This 1971 text appeared in a Bogotá newspaper El Tiempo, in which Traba wrote a weekly column; her commentary captures a snapshot of the middle stage of Beatriz González’s career. At that time, she was an accomplished artist recognized internationally for her tongue-in-cheek representations of Colombian visual culture, incorporating regional (political, religious, and art historical) subjects sourced from photographs published in Colombia’s popular press. Throughout the early 1970s, González embarked on her exploration of alternative canvases, applying paint to home furnishings (beds, tables, vanities, and curtains). The author’s mention of her furniture works foretells a transition from the canvas to the object. In the following years, the Colombian artist began to focus primarily on three-dimensional works.
Beatriz González (b. 1938) is a Bogotá-based Colombian artist. Her career spans six decades—from the early 1960s to the present—and includes painting, drawing, and screenprinting, often incorporating curtains, recycled furniture, and everyday objects. González refers to herself as a “provincial” artist, and appropriates and reinterprets images from mass-media and, in some of her earlier works, well-known European artworks; therefore she has often been associated with the Pop Art movement, a position that she overtly rejects. Her work, indeed, does not deal with consumer culture, but is a chronicle of Colombia’s dreadful history (including an interminable civil war that began in 1948) as well as an investigation of the taste of the middle class, especially for European artworks. Her production exposes the uneven relationship between her own country and the hegemonic centers of both cultural and artistic production, Europe and the United States, revealing a legacy of colonialism. Besides her expansive artistic oeuvre, González has worked as a curator, museum educator, and art writer.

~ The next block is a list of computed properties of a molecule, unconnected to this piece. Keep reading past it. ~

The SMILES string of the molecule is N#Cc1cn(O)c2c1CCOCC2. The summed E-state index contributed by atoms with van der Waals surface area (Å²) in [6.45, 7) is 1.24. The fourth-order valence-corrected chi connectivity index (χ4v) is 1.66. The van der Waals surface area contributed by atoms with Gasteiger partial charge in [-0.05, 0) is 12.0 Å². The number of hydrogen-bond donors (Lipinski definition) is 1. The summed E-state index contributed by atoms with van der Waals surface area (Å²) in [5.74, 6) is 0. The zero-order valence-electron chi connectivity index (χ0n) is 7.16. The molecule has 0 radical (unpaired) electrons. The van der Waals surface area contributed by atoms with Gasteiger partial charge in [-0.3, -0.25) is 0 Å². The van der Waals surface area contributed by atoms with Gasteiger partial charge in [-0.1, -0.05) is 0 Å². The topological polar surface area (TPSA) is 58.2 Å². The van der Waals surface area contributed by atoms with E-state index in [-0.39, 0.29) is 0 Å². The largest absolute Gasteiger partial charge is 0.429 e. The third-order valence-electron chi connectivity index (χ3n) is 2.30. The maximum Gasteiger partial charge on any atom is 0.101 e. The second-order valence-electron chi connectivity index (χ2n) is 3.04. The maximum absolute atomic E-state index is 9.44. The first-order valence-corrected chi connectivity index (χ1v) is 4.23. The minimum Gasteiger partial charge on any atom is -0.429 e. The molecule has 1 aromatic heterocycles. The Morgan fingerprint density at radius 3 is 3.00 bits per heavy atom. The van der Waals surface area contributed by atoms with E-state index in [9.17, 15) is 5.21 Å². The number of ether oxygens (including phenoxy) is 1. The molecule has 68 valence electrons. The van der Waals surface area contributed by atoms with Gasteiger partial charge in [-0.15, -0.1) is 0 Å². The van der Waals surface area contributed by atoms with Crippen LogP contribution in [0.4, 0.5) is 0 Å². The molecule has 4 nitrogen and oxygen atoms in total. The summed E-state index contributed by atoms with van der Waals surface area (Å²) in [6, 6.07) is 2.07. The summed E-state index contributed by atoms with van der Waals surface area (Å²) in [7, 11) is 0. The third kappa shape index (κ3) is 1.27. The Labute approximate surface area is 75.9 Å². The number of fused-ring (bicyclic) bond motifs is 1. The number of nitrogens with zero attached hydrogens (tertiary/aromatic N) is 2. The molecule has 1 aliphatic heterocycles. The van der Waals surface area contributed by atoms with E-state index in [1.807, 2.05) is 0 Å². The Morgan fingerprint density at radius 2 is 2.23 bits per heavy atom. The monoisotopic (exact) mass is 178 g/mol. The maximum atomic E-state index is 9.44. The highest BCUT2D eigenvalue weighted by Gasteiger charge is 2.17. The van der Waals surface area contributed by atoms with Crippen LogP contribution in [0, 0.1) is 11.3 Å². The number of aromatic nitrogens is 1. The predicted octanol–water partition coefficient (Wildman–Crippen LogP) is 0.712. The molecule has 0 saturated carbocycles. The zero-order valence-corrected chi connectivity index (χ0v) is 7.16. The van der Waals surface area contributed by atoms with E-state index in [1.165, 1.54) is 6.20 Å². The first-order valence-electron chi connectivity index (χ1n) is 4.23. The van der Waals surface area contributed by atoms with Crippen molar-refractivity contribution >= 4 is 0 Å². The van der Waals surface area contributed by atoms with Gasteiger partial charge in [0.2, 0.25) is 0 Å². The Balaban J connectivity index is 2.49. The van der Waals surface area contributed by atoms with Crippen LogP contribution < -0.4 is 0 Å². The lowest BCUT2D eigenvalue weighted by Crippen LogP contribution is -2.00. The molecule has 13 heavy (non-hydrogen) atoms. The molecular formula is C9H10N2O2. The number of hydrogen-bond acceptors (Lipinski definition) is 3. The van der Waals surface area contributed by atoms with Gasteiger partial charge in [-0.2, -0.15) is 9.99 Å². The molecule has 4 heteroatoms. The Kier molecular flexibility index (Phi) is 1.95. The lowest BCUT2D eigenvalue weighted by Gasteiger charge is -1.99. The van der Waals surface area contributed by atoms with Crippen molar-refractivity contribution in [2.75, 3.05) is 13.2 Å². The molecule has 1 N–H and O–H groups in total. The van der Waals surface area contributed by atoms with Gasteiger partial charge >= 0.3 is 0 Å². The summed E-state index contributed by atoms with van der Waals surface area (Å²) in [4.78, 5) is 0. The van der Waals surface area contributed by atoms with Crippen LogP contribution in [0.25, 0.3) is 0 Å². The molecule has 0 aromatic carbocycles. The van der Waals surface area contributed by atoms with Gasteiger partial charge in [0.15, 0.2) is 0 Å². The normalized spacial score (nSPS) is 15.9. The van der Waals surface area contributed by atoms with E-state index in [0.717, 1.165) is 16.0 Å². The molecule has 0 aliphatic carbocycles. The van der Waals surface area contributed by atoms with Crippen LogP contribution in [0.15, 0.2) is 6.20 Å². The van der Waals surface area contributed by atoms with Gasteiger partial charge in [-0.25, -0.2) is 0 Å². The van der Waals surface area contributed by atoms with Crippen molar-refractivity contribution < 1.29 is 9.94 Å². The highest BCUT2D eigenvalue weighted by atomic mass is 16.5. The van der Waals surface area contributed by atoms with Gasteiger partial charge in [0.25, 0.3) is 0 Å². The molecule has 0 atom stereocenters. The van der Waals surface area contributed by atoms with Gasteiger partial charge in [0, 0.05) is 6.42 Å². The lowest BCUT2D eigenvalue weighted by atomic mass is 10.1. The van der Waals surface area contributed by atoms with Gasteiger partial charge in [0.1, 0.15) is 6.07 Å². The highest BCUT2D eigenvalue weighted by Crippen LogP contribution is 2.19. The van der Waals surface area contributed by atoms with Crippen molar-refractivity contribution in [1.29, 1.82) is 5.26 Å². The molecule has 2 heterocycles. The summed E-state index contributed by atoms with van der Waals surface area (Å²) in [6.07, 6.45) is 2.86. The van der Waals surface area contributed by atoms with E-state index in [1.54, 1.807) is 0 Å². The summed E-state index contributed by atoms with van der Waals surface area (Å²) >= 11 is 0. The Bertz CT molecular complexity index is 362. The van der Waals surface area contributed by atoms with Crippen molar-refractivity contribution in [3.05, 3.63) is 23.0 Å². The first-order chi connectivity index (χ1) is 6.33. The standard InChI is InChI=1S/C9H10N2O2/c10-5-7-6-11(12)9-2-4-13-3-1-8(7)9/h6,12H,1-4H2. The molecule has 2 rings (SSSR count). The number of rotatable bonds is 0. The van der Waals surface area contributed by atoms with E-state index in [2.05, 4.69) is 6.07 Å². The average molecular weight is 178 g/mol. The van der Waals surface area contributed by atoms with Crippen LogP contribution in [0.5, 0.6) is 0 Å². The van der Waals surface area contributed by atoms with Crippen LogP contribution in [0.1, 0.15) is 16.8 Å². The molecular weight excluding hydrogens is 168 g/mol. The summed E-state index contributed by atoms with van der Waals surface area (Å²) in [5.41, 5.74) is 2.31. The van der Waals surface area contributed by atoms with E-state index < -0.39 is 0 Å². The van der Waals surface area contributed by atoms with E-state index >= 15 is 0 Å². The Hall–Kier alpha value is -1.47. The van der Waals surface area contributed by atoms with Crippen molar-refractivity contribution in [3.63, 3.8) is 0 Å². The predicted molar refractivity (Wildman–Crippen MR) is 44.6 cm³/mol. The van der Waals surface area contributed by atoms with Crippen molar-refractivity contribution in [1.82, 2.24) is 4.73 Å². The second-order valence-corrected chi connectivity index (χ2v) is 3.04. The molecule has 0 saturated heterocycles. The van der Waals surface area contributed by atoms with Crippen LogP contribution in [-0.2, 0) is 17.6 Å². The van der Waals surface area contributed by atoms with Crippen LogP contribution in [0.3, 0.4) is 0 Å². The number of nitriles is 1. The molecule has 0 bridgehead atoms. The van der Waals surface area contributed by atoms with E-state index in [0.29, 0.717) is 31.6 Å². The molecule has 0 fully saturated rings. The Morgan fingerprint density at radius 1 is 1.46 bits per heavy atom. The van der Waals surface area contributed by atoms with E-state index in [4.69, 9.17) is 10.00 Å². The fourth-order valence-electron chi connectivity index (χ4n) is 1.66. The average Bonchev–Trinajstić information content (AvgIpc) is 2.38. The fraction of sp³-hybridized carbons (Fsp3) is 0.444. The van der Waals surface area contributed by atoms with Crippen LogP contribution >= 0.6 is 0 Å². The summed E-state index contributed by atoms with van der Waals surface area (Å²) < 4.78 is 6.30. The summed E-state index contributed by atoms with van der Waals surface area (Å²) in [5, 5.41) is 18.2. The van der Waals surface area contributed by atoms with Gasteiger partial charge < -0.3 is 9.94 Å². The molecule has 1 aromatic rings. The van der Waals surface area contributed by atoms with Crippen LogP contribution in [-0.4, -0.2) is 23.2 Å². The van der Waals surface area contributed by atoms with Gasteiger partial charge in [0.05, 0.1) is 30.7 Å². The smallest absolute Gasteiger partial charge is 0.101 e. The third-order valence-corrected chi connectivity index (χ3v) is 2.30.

Bogotá-based Marta Traba (b. 1923, Buenos Aires; d. 1983, Madrid) was an Argentine cultural critic and art historian from the 1950s to the 1960s. She began her career writing for Ver y Estimar, the art magazine founded by the director of the Instituto Torcuato Di Tella, Jorge Romero Brest. During the early years of her career, Traba championed Modernism in an effort to unify Latin American artists and to legitimize their work on the international scene. By the late 1960s and early 1970s, she adopted leftist ideologies following her political exile from Colombia. In 1968, because of her open opposition to the government of president Carlos Lleras Restrepo, she was forced into exile and lived in Montevideo, Caracas, San Juan (Puerto Rico), Washington, DC, and Paris, teaching at local universities and writing art criticism. At that time, Traba published a key book: Dos décadas vulnerables en las artes plásticas latinoamericanas, 1950–1970, which presents the theory of “art of resistance.” She quickly became critical of “cultural imperialism,” thereby encouraging artists to anchor their production within their country of origin. She was distrustful of experimental art, such as Pop Art, happenings, and Conceptual art, and considered them uncritical imports from the United States. As a result of her ongoing advocacy, Traba increased international awareness of Latin American artworks and artists who embraced their regional specificities and resisted universal aestheticism. One such artist was Beatriz González, who, incidentally, was an art history student of Traba’s at the Universidad de los Andes from 1959 to 1962.